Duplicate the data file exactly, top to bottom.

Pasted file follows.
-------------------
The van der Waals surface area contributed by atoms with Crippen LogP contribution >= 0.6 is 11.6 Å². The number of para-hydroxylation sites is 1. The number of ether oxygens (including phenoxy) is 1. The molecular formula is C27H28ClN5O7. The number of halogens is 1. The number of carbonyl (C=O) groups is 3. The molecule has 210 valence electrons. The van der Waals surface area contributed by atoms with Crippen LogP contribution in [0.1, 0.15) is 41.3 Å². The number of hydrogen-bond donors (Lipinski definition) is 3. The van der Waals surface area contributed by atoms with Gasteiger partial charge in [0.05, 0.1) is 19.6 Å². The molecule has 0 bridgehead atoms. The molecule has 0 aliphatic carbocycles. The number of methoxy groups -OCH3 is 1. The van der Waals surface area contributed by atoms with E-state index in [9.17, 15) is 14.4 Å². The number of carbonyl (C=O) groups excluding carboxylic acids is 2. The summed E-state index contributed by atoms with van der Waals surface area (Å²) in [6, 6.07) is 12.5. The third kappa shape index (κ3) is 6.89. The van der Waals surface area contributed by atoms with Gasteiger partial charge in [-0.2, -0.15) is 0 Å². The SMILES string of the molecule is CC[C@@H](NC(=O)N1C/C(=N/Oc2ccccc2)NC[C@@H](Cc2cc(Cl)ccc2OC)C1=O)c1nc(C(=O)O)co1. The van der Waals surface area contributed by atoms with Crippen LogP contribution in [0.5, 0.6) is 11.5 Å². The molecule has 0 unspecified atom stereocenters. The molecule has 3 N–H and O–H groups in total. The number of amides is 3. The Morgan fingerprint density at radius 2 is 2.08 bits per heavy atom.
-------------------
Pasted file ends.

The van der Waals surface area contributed by atoms with Crippen LogP contribution >= 0.6 is 11.6 Å². The number of para-hydroxylation sites is 1. The number of ether oxygens (including phenoxy) is 1. The molecular formula is C27H28ClN5O7. The number of halogens is 1. The number of carbonyl (C=O) groups is 3. The molecule has 210 valence electrons. The van der Waals surface area contributed by atoms with Crippen LogP contribution in [0.1, 0.15) is 41.3 Å². The number of hydrogen-bond donors (Lipinski definition) is 3. The van der Waals surface area contributed by atoms with Gasteiger partial charge in [0.05, 0.1) is 19.6 Å². The molecule has 0 bridgehead atoms. The molecule has 0 aliphatic carbocycles. The number of methoxy groups -OCH3 is 1. The van der Waals surface area contributed by atoms with E-state index in [9.17, 15) is 14.4 Å². The number of carbonyl (C=O) groups excluding carboxylic acids is 2. The summed E-state index contributed by atoms with van der Waals surface area (Å²) in [6, 6.07) is 12.5. The third kappa shape index (κ3) is 6.89. The van der Waals surface area contributed by atoms with Gasteiger partial charge in [-0.2, -0.15) is 0 Å². The SMILES string of the molecule is CC[C@@H](NC(=O)N1C/C(=N/Oc2ccccc2)NC[C@@H](Cc2cc(Cl)ccc2OC)C1=O)c1nc(C(=O)O)co1. The van der Waals surface area contributed by atoms with Crippen LogP contribution in [0.5, 0.6) is 11.5 Å². The molecule has 0 unspecified atom stereocenters. The molecule has 3 N–H and O–H groups in total. The number of amides is 3. The Morgan fingerprint density at radius 2 is 2.08 bits per heavy atom.